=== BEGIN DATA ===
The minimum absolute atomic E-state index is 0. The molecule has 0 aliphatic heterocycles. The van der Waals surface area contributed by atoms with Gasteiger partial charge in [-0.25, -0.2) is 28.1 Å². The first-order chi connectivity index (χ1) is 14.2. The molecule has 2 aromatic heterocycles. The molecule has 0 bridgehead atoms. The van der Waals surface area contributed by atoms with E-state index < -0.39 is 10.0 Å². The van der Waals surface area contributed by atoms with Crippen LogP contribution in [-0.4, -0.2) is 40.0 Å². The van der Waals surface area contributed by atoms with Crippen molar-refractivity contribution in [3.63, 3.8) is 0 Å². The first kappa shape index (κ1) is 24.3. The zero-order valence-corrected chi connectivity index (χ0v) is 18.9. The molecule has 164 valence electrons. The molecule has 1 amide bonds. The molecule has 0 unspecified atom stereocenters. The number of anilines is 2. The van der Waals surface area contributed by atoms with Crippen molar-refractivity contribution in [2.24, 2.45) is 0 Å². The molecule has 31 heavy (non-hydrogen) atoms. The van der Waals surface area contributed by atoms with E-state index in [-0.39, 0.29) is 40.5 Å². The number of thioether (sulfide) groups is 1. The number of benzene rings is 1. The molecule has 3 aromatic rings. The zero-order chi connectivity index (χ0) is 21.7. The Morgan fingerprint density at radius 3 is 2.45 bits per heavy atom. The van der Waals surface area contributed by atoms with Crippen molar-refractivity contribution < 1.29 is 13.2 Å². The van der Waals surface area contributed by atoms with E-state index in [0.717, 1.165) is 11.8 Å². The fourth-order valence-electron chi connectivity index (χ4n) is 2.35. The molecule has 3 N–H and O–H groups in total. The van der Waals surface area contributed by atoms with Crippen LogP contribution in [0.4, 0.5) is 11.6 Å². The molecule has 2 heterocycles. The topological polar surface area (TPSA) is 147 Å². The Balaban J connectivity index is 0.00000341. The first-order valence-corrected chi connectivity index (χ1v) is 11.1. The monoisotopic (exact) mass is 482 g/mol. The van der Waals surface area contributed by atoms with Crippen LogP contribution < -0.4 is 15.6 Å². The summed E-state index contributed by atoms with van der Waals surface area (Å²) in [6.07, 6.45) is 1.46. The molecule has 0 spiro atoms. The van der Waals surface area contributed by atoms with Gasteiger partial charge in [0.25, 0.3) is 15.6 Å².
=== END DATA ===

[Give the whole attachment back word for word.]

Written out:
The minimum absolute atomic E-state index is 0. The molecule has 0 aliphatic heterocycles. The van der Waals surface area contributed by atoms with Gasteiger partial charge in [-0.25, -0.2) is 28.1 Å². The first-order chi connectivity index (χ1) is 14.2. The molecule has 2 aromatic heterocycles. The molecule has 0 bridgehead atoms. The van der Waals surface area contributed by atoms with E-state index < -0.39 is 10.0 Å². The van der Waals surface area contributed by atoms with Crippen LogP contribution in [-0.4, -0.2) is 40.0 Å². The van der Waals surface area contributed by atoms with Crippen molar-refractivity contribution in [3.63, 3.8) is 0 Å². The first kappa shape index (κ1) is 24.3. The zero-order valence-corrected chi connectivity index (χ0v) is 18.9. The molecule has 164 valence electrons. The molecule has 1 amide bonds. The molecule has 0 unspecified atom stereocenters. The number of anilines is 2. The van der Waals surface area contributed by atoms with Crippen molar-refractivity contribution in [2.24, 2.45) is 0 Å². The molecule has 31 heavy (non-hydrogen) atoms. The van der Waals surface area contributed by atoms with E-state index in [-0.39, 0.29) is 40.5 Å². The number of thioether (sulfide) groups is 1. The number of benzene rings is 1. The molecule has 3 aromatic rings. The zero-order chi connectivity index (χ0) is 21.7. The Morgan fingerprint density at radius 3 is 2.45 bits per heavy atom. The van der Waals surface area contributed by atoms with Crippen molar-refractivity contribution < 1.29 is 13.2 Å². The van der Waals surface area contributed by atoms with E-state index in [0.717, 1.165) is 11.8 Å². The fourth-order valence-electron chi connectivity index (χ4n) is 2.35. The molecule has 3 N–H and O–H groups in total. The van der Waals surface area contributed by atoms with Crippen LogP contribution in [0.4, 0.5) is 11.6 Å². The molecule has 2 heterocycles. The topological polar surface area (TPSA) is 147 Å². The Balaban J connectivity index is 0.00000341. The first-order valence-corrected chi connectivity index (χ1v) is 11.1. The monoisotopic (exact) mass is 482 g/mol. The van der Waals surface area contributed by atoms with Crippen LogP contribution < -0.4 is 15.6 Å². The summed E-state index contributed by atoms with van der Waals surface area (Å²) in [6.07, 6.45) is 1.46. The molecule has 0 spiro atoms. The van der Waals surface area contributed by atoms with Gasteiger partial charge in [0.25, 0.3) is 15.6 Å².